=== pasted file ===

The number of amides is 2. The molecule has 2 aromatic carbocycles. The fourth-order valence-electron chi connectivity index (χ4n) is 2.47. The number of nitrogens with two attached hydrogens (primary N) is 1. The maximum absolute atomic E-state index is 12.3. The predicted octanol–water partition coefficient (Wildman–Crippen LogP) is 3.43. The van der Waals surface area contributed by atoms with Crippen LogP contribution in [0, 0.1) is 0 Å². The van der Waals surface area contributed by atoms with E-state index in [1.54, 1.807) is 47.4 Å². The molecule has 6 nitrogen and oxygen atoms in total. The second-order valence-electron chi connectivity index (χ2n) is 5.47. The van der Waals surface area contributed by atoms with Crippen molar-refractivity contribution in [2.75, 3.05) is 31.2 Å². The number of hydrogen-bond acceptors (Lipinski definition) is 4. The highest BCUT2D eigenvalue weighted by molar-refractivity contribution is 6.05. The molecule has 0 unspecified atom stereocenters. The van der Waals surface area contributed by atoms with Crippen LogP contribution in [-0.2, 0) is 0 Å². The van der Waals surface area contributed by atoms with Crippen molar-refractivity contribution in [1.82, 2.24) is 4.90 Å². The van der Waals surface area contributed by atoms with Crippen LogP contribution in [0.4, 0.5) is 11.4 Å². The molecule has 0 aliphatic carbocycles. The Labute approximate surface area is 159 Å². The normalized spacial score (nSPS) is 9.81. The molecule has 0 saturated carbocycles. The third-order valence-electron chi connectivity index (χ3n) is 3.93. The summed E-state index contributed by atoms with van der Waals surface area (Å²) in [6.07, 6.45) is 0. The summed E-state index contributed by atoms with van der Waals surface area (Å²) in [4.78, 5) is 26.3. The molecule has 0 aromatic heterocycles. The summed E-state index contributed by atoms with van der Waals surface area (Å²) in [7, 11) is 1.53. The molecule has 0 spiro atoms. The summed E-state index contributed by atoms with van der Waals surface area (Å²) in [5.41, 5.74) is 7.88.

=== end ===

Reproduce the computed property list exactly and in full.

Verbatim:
The number of amides is 2. The molecule has 2 aromatic carbocycles. The fourth-order valence-electron chi connectivity index (χ4n) is 2.47. The number of nitrogens with two attached hydrogens (primary N) is 1. The maximum absolute atomic E-state index is 12.3. The predicted octanol–water partition coefficient (Wildman–Crippen LogP) is 3.43. The van der Waals surface area contributed by atoms with Crippen LogP contribution in [0, 0.1) is 0 Å². The van der Waals surface area contributed by atoms with E-state index in [1.54, 1.807) is 47.4 Å². The molecule has 6 nitrogen and oxygen atoms in total. The second-order valence-electron chi connectivity index (χ2n) is 5.47. The van der Waals surface area contributed by atoms with Crippen molar-refractivity contribution in [2.75, 3.05) is 31.2 Å². The number of hydrogen-bond acceptors (Lipinski definition) is 4. The highest BCUT2D eigenvalue weighted by molar-refractivity contribution is 6.05. The molecule has 0 unspecified atom stereocenters. The van der Waals surface area contributed by atoms with Crippen LogP contribution in [-0.2, 0) is 0 Å². The van der Waals surface area contributed by atoms with Crippen molar-refractivity contribution in [1.82, 2.24) is 4.90 Å². The van der Waals surface area contributed by atoms with Crippen LogP contribution in [0.4, 0.5) is 11.4 Å². The molecule has 0 aliphatic carbocycles. The Labute approximate surface area is 159 Å². The normalized spacial score (nSPS) is 9.81. The molecule has 0 saturated carbocycles. The third-order valence-electron chi connectivity index (χ3n) is 3.93. The summed E-state index contributed by atoms with van der Waals surface area (Å²) in [6.07, 6.45) is 0. The summed E-state index contributed by atoms with van der Waals surface area (Å²) in [4.78, 5) is 26.3. The molecule has 0 aromatic heterocycles. The summed E-state index contributed by atoms with van der Waals surface area (Å²) in [7, 11) is 1.53. The molecule has 0 spiro atoms. The summed E-state index contributed by atoms with van der Waals surface area (Å²) in [5.41, 5.74) is 7.88.